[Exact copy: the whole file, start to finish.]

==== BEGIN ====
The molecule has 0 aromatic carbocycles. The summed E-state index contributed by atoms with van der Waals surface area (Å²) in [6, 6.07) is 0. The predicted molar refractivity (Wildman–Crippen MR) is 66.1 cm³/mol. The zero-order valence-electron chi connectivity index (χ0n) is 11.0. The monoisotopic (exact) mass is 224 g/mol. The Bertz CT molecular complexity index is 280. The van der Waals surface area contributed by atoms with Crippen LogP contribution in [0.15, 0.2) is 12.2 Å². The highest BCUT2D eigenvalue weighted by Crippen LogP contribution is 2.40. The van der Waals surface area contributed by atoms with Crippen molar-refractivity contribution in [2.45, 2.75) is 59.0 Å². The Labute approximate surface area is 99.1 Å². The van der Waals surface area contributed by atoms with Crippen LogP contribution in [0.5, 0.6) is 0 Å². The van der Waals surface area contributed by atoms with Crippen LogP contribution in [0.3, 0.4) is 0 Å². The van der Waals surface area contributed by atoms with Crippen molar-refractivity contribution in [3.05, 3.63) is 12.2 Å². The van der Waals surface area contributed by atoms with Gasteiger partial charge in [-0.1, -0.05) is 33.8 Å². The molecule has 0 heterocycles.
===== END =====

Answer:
The molecule has 0 aromatic carbocycles. The summed E-state index contributed by atoms with van der Waals surface area (Å²) in [6, 6.07) is 0. The predicted molar refractivity (Wildman–Crippen MR) is 66.1 cm³/mol. The zero-order valence-electron chi connectivity index (χ0n) is 11.0. The monoisotopic (exact) mass is 224 g/mol. The Bertz CT molecular complexity index is 280. The van der Waals surface area contributed by atoms with Crippen LogP contribution in [0.15, 0.2) is 12.2 Å². The highest BCUT2D eigenvalue weighted by Crippen LogP contribution is 2.40. The van der Waals surface area contributed by atoms with Crippen molar-refractivity contribution in [2.45, 2.75) is 59.0 Å². The Labute approximate surface area is 99.1 Å². The van der Waals surface area contributed by atoms with Crippen LogP contribution in [0.5, 0.6) is 0 Å². The van der Waals surface area contributed by atoms with Crippen LogP contribution in [0.3, 0.4) is 0 Å². The van der Waals surface area contributed by atoms with Crippen molar-refractivity contribution in [3.05, 3.63) is 12.2 Å². The van der Waals surface area contributed by atoms with Gasteiger partial charge in [-0.1, -0.05) is 33.8 Å². The molecule has 0 heterocycles.